The commensal bacteria that colonize the gastrointestinal mucosa profoundly affect host physiological functions including metabolism, cellular proliferation, inflammation and immunity. These effects are driven by the ability of resident bacteria to produce small molecules and metabolites as well as to coordinate cross-talk with host immune cells both at the intestinal barrier and systemically. Many current cancer therapies rely on stimulation of antitumour immune responses, but whether the gut microbiota might influence host responses to cancer therapeutics via the immune system was largely unknown.

Compositional differences in the gut microbiota were associated with clinical responses to ICIs. Importantly, reconstituting germ-free mice with faecal transplants from non-responding patients blunts the antitumour effects of PD-1 blockade by restraining local and systemic immunity, thus suggesting that the composition of the gut microbiome might be one factor accounting for primary resistance to ICIs. Unexpectedly, across these studies, little overlap was found in the specific bacterial taxa or species correlating with successful response, thus prompting the researchers to speculate on the variables that might account for these differences, such as the techniques used to analyse patient samples, geographical diversity, and diet and lifestyle factors.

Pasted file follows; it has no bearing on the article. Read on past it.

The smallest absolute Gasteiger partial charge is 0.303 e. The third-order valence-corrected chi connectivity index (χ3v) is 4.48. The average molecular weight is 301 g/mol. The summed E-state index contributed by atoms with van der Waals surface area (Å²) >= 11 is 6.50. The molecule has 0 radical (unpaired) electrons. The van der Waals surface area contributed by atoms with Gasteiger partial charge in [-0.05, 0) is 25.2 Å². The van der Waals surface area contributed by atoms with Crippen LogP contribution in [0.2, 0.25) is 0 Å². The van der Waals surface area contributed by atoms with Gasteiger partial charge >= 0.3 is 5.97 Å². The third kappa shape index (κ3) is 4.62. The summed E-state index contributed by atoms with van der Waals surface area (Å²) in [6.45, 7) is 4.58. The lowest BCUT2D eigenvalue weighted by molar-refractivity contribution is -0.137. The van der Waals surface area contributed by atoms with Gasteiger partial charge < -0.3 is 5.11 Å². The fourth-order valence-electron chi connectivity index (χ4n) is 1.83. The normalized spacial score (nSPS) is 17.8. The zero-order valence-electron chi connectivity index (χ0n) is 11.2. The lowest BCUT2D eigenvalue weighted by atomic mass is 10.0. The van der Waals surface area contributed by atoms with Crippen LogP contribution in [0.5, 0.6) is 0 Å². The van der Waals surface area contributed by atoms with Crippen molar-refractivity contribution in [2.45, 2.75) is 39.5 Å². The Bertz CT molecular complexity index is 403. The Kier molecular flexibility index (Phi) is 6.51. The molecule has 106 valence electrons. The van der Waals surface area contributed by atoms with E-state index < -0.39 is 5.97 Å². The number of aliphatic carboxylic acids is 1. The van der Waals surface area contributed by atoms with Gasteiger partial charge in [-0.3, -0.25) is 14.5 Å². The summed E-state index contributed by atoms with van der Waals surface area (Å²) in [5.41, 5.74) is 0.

Confirmation that gut microbial communities are an influential force mediating responses to a range of therapeutic modalities has raised the intriguing possibility that microbe-based therapies could eventually be implemented in clinical settings. For example, manipulating the human gut microbiota could take the form of dietary interventions and prebiotic supplementation, faecal microbiota transplantations, and administration of bacterial consortia or probiotics. However, before these possibilities can come to fruition in treating patients, more work is needed to identify and validate reliable predictive microbiome biomarkers and to fundamentally define what truly constitutes a favourable microbiome that can drive effective cancer therapy responses.

More information, here